Toshiba don't specify how many colors the screen can display, and when I called their support number, they said they didn't know the answer.  But, whatever the number is, it is way too few (it is at least 256 colors and maybe more than 1024 colors, but probably less than 4096 colors).  The lack of color depth on the screen means pictures have visible banding in them rather than smooth continuous color.

Choosing the pictures to display is poorly thought out.  All pictures get dumped in one large folder, so if you end up with hundreds or thousands of pictures on the unit (and why not do so - there's plenty of capacity) scrolling through the tiny thumbnails to find the particular picture you are looking for can be time consuming and difficult.

Attempting to use the photo browser built in to the Gigabeat Room software uncovered a known bug - if any of the files in a directory the photo browser attempts to read are in an unknown format, the software will simply crash.  In my case, at least one of the 703 images in the 'My Pictures' directory causes the software to crash every time it is loaded, but short of testing each of the 703 pictures individually, I have no idea which is the guilty image (or images) and so the photo browser can not be used.

Copy Protection and Digital Rights Management Problems

There has been an insidious increase in what is politely referred to as 'digital rights management' (DRM) issues with MP3 and other types of digital music and video players.  While ostensibly designed to prevent piracy and unauthorized copying of music, the reality is these restrictions typically interfere with one's regular use of the music one buys, compared to the freedoms one has when buying 'old fashioned' CDs or tapes.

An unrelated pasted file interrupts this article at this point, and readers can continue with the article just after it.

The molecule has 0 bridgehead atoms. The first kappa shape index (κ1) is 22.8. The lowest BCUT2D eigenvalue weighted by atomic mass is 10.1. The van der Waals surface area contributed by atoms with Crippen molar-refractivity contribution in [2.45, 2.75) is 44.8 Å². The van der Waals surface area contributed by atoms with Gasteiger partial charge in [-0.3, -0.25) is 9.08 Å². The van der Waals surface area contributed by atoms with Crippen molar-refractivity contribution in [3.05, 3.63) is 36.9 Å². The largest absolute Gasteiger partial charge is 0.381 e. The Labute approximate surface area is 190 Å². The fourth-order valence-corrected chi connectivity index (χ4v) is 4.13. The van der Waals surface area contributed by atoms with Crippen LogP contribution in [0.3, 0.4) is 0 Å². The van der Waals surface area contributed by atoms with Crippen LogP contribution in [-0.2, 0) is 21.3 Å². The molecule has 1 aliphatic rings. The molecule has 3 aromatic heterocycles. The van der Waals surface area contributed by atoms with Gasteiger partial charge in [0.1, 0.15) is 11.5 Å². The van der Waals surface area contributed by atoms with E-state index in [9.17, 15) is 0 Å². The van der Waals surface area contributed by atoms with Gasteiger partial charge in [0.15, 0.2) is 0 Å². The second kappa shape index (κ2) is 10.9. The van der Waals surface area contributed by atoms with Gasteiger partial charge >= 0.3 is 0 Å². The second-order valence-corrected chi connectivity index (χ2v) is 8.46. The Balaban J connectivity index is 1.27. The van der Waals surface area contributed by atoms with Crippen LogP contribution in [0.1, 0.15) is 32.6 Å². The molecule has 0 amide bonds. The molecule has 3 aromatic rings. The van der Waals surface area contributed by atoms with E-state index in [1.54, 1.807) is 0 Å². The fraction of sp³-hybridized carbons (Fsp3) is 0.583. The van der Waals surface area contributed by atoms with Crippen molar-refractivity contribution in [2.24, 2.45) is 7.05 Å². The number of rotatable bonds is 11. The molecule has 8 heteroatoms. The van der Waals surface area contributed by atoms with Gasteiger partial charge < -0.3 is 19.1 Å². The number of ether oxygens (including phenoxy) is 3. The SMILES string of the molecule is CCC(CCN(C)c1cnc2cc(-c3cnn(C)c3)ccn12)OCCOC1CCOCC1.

Toshiba have chosen a very aggressive and stupid approach to enforcing some sort of peculiar and completely unnecessary gratuitous protection scheme.  You can't simply copy music files from your PC to the Gigabeat player, and neither can you copy the music files from the Gigabeat player back to your PC.  Instead, this all has to be directed through either the Windows Media Player program or Toshiba's own Gigabeat Room software, making the process more complicated and difficult and potentially much slower.

This restriction applies to music you own, to music you create yourself, as well as to music you buy.  It also applies to pictures, too, which gives rise to the extraordinarily stupid situation whereby you can use the Gigabeat to directly store images from your camera, but you can't then view them on the Gigabeat because the images weren't transferred via a PC with the Toshiba transfer management software.

This is a clear example of totally unnecessary 'protection' that does not protect anyone or anything, but merely mindlessly interferes with the owner's experience and convenience.